Respectfully,

Anna Vägner nee Pielenz

Berlin, S.O. 33

Skalitzerstr. 54a

Both children send their greetings

This opens up more questions than it answers.  How did she find him?  How does one find someone across an ocean in 1910?  I started to think how I would go about it.  Now we turn to the Internet or maybe private detectives.  I don’t think she had the means to hire a private detective.  But she probably knew what ship he traveled on, maybe he told her what city he planned to settle in.  She may have known his friends and family in Germany.  So maybe she found him through them.  It sounds like she never got over him.  I also notice that while she tells him of her unhappy marriage, she does not mention the children that were born of that marriage.  She says she hopes he has been happy the past 14 years.  It took me awhile to figure out where the 14 came from.  From 1890 or 1891 to 1910 is 19 or 20 years not 14.  In 1910 Rudolph was married 14 years.  She even knew how long he had been married.

I do not know who is right or wrong and there are always two sides to a story.  Her side is documented with letters, his side is silent.  There are no letters from him, no stories handed down, and so we do not have his side.  When I thought about her contacting his family in Germany, I wondered what happened to his mother and father.  I have their names and that is it.  When they were born or died remains a mystery.  I never heard my grandfather talk about his grandparents.  I don’t even think he knew their names.  When I started doing the family tree, he was still alive and never gave me that information.  I don’t know if he knew about his half-brother and half-sister.  If any of their descendants are around today, I would love to meet them.  I’m sorry that Anna Pielenz was so hurt.  I hope she forgave him and moved on for her sake.  As with all family secrets, they make for a good story, but I think about how sad it was for those children and their mother.  On the other hand if he stayed with them, I would not be here.  While I feel sad for them, I’m glad he had my grandfather.  Rudolph did something good; he raised a good and decent man in my grandfather.  My grandparents were married 58 years, my grandfather served in the United States Army during WWI, and worked at the same place for 45 years.  He owned a home and raised a son and daughter who were also good and decent people, and life goes on in me, my children, and grandchildren.  Maybe somewhere in the world there are sons, daughters, and  grandchildren of Anna Pielenz and Rudolf Kaiser’s relationship.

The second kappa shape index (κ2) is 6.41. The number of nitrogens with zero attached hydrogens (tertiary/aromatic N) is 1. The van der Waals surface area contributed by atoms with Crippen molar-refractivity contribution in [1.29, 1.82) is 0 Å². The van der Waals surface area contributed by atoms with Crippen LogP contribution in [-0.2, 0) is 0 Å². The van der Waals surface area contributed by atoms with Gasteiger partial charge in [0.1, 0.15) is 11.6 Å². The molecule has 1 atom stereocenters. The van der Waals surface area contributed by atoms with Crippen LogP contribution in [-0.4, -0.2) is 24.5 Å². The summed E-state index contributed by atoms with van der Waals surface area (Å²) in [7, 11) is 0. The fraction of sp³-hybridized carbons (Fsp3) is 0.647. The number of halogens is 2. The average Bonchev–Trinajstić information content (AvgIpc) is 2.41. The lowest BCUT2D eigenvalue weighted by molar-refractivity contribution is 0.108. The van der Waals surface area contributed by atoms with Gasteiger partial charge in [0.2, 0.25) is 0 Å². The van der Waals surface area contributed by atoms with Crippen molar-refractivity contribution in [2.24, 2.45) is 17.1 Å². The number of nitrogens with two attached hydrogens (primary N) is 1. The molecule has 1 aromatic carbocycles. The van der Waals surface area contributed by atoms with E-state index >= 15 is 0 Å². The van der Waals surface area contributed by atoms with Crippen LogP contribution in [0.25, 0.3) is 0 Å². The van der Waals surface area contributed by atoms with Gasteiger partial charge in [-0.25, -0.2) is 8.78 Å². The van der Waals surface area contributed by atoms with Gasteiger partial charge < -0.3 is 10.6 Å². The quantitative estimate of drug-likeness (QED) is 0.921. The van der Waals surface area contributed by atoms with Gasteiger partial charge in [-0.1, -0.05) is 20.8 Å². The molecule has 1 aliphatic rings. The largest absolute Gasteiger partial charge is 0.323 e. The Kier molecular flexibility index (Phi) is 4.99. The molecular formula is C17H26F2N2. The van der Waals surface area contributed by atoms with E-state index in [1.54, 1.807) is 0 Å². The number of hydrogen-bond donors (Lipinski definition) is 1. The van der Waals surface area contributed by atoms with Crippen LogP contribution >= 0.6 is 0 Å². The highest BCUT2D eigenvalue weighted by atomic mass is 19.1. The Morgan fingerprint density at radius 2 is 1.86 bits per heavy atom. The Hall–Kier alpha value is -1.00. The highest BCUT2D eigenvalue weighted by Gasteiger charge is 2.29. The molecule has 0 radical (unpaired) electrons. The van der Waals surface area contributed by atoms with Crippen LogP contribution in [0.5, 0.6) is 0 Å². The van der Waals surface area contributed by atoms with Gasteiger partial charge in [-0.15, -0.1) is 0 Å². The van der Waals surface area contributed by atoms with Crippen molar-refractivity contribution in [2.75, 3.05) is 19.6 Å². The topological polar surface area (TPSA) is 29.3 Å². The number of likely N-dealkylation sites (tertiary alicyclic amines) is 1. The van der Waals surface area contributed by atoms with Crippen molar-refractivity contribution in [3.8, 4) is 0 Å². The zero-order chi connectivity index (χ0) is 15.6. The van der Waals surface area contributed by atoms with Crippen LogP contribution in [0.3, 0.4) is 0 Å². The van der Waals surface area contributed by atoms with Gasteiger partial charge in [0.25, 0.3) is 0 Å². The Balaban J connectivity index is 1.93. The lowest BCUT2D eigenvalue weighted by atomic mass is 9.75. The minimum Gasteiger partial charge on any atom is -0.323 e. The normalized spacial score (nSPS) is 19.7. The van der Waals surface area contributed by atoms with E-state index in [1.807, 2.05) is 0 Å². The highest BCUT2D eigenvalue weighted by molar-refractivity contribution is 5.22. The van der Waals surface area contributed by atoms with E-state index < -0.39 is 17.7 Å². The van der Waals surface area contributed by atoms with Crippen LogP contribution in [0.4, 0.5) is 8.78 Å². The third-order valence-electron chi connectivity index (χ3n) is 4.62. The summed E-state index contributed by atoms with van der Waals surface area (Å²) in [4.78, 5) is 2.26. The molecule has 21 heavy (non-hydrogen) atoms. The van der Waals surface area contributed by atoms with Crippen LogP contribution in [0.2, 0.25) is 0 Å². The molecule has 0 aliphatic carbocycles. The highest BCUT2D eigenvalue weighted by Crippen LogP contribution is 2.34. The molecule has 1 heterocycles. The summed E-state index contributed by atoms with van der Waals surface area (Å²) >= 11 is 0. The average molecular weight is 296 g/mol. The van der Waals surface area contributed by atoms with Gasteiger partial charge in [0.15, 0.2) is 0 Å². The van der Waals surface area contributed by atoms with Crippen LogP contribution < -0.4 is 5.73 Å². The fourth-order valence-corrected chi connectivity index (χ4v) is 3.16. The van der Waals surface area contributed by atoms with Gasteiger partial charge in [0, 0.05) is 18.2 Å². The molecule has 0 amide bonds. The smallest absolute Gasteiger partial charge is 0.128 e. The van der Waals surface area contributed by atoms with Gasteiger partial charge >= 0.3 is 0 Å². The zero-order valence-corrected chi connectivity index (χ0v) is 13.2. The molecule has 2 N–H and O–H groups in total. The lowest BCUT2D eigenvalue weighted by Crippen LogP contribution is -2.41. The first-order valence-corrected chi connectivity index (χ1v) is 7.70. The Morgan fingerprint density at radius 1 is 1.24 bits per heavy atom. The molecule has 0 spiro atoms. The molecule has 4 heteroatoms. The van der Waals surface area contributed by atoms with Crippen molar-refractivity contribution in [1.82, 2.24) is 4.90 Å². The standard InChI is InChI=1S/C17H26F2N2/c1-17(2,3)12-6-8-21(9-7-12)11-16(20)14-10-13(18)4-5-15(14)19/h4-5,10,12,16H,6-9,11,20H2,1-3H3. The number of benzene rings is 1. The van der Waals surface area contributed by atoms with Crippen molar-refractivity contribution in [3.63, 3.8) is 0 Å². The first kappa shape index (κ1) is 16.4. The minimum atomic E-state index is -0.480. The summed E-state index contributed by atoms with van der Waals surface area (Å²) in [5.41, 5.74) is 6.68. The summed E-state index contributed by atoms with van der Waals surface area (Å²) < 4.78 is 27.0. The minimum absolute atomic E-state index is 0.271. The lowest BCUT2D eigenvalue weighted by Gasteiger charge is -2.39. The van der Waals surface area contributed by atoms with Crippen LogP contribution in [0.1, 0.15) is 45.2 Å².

*Information from Berlin Germany Birth and Marriage Records at Ancestry.com.

Copyright ©2016 Gail Grunst

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About Gail Grunst Genealogy

Gail has been researching her own family since 1979. Her research has taken her back to 1800 Belgium and 1800 England. Gail has worked in a library for the last 20 years and has answered genealogy questions for patrons and helped patrons with their research. In addition to her degree in Library Media Technology, Gail has a two degree in Basic American Genealogy Research from the National Genealogy Society. She has done volunteer work for various Genealogy Societies. Gail teaches several Classes in Genealogy for the Round Lake Area Library, and would be happy to conduct a class for your organization. If interested in a class or if you would like a one-on-one consultation, please contact Gail. Please enjoy Gail's family History Blog

4 responses »

    • I know what you mean. That was my initial reaction. When I saw she married two years before him, I thought maybe she was the one that moved on, but the letter says otherwise. One remark the transcriber made was that she kept referring to him by “Sie” she said that is a formal form of respect and does not translate to English very well. And that surprised her given their relationship.